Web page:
She miscarried four times and assumed "that becoming a mother was not a possibility for me," she said. But when she finally became a parent, she had her son taken away from her too soon.
Constantly reminded that she was different and abandoned by the father of her child, Alison Lapper wasn't going to let anything stop her from being a loving mother to her baby boy. Born with no arms and shortened legs because of a condition known as phocomelia, Alison Lapper lived out her childhood in institutions and after believing that she may never become a mother, she overcame everything that came her way when her son, Parys Lapper, came into her life.
"I had been pregnant in my 20s, had miscarried four times and had always assumed that becoming a mother was not a possibility for me," Alison Lapper said in My Life In My Hands, an edited excerpt of which was published in The Guardian. "But when I became pregnant again in April 1999 I knew I wasn't going to miscarry. I was very fit and healthy and everything in my body and brain felt right."
She made it through moments of doubt where she wondered, "How would I support and look after a baby on my own as a single mother?"
Despite all the odds stacked up against her, she decided to keep the baby. While she was pregnant, she even posed for Marc Quinn, who created a marble sculpture of the woman who didn't need four limbs to turn her life into an inspiring story. The sculpture was displayed at Trafalgar Square from 2005 to late 2007.
But the moment baby Parys was resting on her, everything fell into place. She said, "When my baby boy was born, I was euphoric. He was healthy, he was cute, he was a blessed miracle."
"When I saw him, I just cried and cried," she said, weeks after her son's birth in 2000, as reported by Mail Online. "The emotions I felt were indescribable. I had never imagined I was going to be a mother, never thought it could be possible. But when they placed him on my shoulder and I gave him a little kiss on his head and said 'hello', I was overwhelmed."
Alison Lapper journeyed on with her son and charted out her career as an artist. She received a first-class honors degree in fine art at Brighton University and was awarded an MBE for services to art in 2003. She was even awarded an honorary doctorate at Brighton in 2014. But of all the things she is most proud of, her son tops the list and she called him, "my greatest piece of artwork and creation."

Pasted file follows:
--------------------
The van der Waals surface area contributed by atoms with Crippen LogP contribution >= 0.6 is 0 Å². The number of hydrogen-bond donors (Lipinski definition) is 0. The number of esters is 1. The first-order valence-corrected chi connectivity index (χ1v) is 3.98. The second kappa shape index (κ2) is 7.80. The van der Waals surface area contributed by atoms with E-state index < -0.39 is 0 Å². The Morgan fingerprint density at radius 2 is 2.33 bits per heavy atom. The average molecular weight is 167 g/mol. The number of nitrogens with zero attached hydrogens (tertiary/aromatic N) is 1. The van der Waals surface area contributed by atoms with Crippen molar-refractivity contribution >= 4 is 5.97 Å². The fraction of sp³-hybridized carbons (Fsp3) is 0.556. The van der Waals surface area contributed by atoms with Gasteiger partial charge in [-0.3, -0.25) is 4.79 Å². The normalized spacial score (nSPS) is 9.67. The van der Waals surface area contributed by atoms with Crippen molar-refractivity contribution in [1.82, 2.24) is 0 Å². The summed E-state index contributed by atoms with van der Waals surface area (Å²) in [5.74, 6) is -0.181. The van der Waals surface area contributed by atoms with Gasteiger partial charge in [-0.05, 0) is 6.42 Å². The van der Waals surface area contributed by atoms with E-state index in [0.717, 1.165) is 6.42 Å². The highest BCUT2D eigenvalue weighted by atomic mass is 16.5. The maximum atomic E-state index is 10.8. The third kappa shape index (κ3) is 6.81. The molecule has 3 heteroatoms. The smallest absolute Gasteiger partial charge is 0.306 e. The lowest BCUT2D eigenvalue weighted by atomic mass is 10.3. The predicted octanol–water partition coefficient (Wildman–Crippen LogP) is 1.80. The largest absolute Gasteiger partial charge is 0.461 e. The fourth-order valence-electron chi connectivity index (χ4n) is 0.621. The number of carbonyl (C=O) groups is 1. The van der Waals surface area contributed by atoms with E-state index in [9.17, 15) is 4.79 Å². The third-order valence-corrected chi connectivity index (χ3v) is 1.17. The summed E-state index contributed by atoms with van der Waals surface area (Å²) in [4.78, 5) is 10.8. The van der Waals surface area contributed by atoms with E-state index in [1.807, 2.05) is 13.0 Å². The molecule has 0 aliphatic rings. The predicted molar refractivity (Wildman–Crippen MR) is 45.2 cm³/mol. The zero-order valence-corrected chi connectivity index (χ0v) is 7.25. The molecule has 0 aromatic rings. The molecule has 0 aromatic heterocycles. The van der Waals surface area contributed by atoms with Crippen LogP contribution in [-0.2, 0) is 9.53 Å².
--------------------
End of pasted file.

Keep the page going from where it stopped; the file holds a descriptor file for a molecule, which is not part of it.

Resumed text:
What 54-year-old Alison Lapper, never expected was to have her son taken away from her before she could watch him make his way through adulthood.
Her fiance, Si Clift wrote on Facebook, "Tragically, her son Parys Lapper, who was only 19 years old, died suddenly a week ago... Ali fought many battles against the establishment to keep Parys, bringing him up by herself in some very difficult circumstances indeed and continued to fight for him through his teenage years."
He described the young man as "a mischievous, generous, kind, loving, frustrating, cheeky, forgiving, beautiful boy. He was his own man. He was a good son." According to The Independent, her late son was bullied by his schoolmates about her disability. She was told by police he may have died of an overdose.
As a grieving mother, Alison Lapper had one wish for her son's final journey. Si Clift wrote, "Ali has expressed a dear wish that she would absolutely love to see as many noisy Motorbikes as possible to escort Parys on his final journey from her home in Shoreham by sea to Worthing Crematorium on Thursday 29th to celebrate his life ( he would have loved this too! )"
When Parys was five, Alison Lapper said about her relationship with her son, "...we've been through a lot together. I am the only person who has been constantly in his life since he was born. My disability hasn't ever created a barrier between us..."
But after fighting hard to raise him, it's an unimaginably painful barrier that has now separated the mother from her son forever.